Exxon Mobil Corp. must pay up, so said a three judge panel of the Second Circuit late last month. Opening the door to a flood of litigation concerning the gasoline additive MTBE, the Second Circuit affirmed a jury verdict award of $105 million against Exxon Mobil, and in favor of New York City, following an 11-week “bellwether” trial in the Southern District of New York.
In the early 1980s through 2000, Exxon Mobil used MTBE as an additive in its gasoline in an effort to prevent engine knocking and reduce harmful tailpipe emissions. Spills and leaks from Exxon’s underground storage tanks, however, released MTBE into a system of water wells in Queens, and ultimately contaminated New York City’s groundwater supplies.
New York City brought suit against Exxon Mobil for a series of state-law claims, including trespass, negligence, public nuisance and failure to warn. Following trial, a jury found Exxon liable to the City in the amount of $104.69 million, plus pre and post-judgment interest.
On appeal, Exxon raised several novel arguments, including that the City’s state law tort claims were preempted by the federal Clean Air Act. According to Exxon, because the Reformulated Gasoline Program (“RFG Program”), a regulatory program implemented under the Clean Air Act in the early 1990s, mandated the use of reformulated gasoline – or gas enhanced with certain additives like MTBE – the City’s tort claims related to Exxon’s use of MTBE were in conflict with, and therefore preempted by, the RFG Program and the Clean Air Act.
In rejecting this argument, the Second Circuit held that the RFG Program did not require, either expressly or implicitly, that Exxon use MTBE in its gasoline, nor was MTBE the only available, or even safest feasible, additive under the RFG Program. Indeed, the opinion summarizes expert testimony on whether Exxon could have instead utilized Ethanol under the RFG Program at that time.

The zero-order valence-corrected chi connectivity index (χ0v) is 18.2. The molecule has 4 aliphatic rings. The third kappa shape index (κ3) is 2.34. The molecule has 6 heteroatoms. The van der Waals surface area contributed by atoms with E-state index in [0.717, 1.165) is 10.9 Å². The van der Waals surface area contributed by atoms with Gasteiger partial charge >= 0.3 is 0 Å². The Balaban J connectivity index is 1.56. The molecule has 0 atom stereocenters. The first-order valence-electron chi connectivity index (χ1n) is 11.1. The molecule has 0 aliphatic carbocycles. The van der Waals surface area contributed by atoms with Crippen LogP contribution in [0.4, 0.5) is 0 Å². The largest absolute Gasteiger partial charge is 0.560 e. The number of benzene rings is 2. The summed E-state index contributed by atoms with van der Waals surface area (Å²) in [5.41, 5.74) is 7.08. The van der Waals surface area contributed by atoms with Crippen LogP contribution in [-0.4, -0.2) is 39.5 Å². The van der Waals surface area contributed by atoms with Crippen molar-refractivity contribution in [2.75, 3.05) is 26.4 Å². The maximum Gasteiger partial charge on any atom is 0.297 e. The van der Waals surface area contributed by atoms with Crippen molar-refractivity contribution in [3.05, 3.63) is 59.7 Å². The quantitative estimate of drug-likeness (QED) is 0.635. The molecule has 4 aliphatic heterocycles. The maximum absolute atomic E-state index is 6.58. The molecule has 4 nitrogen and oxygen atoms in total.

Additionally, even if MTBE were the only and safest additive available at the time, the Second Circuit still would have rejected Exxon’s argument because, it found, the jury’s verdict was not based on Exxon’s use of MTBE alone, but on its determination that Exxon failed to exercise ordinary care in connection with the MTBE, and engaged in additional tortious conduct.
The Second Circuit’s opinion may limit a regulated industry’s ability to rely on its participation in a federal regulatory program as protection against state law claims, even when that industry may have, as a practical matter, no choice but to comply with the federal program and utilize certain components under the program. According to the Second Circuit, absent an express preemptive directive stating Congress’ intent to override state tort law, express federal preemption of state law may be unavailable. And under the facts of the case, the Second Circuit held that the connection between Exxon’s use of MTBE under the RFG program and the tortious conduct complained of by the City (i.e., its lack of care in utilizing MTBE) were too attenuated to warrant application of the lesser conflict preemption and branch preemption standards.
A representative for Exxon Mobil stated that the company intends to appeal the Second Circuit’s decision to the Supreme Court: http://www.reuters.com/article/2013/07/26/us-usa-courts-exxonmobil-idUSBRE96P0V220130726